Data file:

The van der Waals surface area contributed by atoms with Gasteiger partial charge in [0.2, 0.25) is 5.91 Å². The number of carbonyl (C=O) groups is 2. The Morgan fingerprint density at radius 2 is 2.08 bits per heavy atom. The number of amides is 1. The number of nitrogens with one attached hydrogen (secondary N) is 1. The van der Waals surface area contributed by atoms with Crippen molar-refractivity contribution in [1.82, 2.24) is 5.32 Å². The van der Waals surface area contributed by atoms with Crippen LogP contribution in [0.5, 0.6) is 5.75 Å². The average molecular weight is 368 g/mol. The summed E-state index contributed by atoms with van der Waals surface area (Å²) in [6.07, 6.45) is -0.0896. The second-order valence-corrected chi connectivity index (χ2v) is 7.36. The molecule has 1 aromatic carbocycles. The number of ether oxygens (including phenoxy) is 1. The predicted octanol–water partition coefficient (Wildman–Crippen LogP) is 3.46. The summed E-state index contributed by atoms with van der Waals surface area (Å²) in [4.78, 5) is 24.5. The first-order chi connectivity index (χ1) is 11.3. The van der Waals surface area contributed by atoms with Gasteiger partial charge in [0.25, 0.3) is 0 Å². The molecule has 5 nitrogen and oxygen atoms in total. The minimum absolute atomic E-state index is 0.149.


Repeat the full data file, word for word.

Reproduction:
The van der Waals surface area contributed by atoms with Gasteiger partial charge in [0.2, 0.25) is 5.91 Å². The number of carbonyl (C=O) groups is 2. The Morgan fingerprint density at radius 2 is 2.08 bits per heavy atom. The number of amides is 1. The number of nitrogens with one attached hydrogen (secondary N) is 1. The van der Waals surface area contributed by atoms with Crippen molar-refractivity contribution in [1.82, 2.24) is 5.32 Å². The van der Waals surface area contributed by atoms with Crippen LogP contribution in [0.5, 0.6) is 5.75 Å². The average molecular weight is 368 g/mol. The summed E-state index contributed by atoms with van der Waals surface area (Å²) in [6.07, 6.45) is -0.0896. The second-order valence-corrected chi connectivity index (χ2v) is 7.36. The molecule has 1 aromatic carbocycles. The number of ether oxygens (including phenoxy) is 1. The predicted octanol–water partition coefficient (Wildman–Crippen LogP) is 3.46. The summed E-state index contributed by atoms with van der Waals surface area (Å²) in [4.78, 5) is 24.5. The first-order chi connectivity index (χ1) is 11.3. The van der Waals surface area contributed by atoms with Gasteiger partial charge in [0.25, 0.3) is 0 Å². The molecule has 5 nitrogen and oxygen atoms in total. The minimum absolute atomic E-state index is 0.149.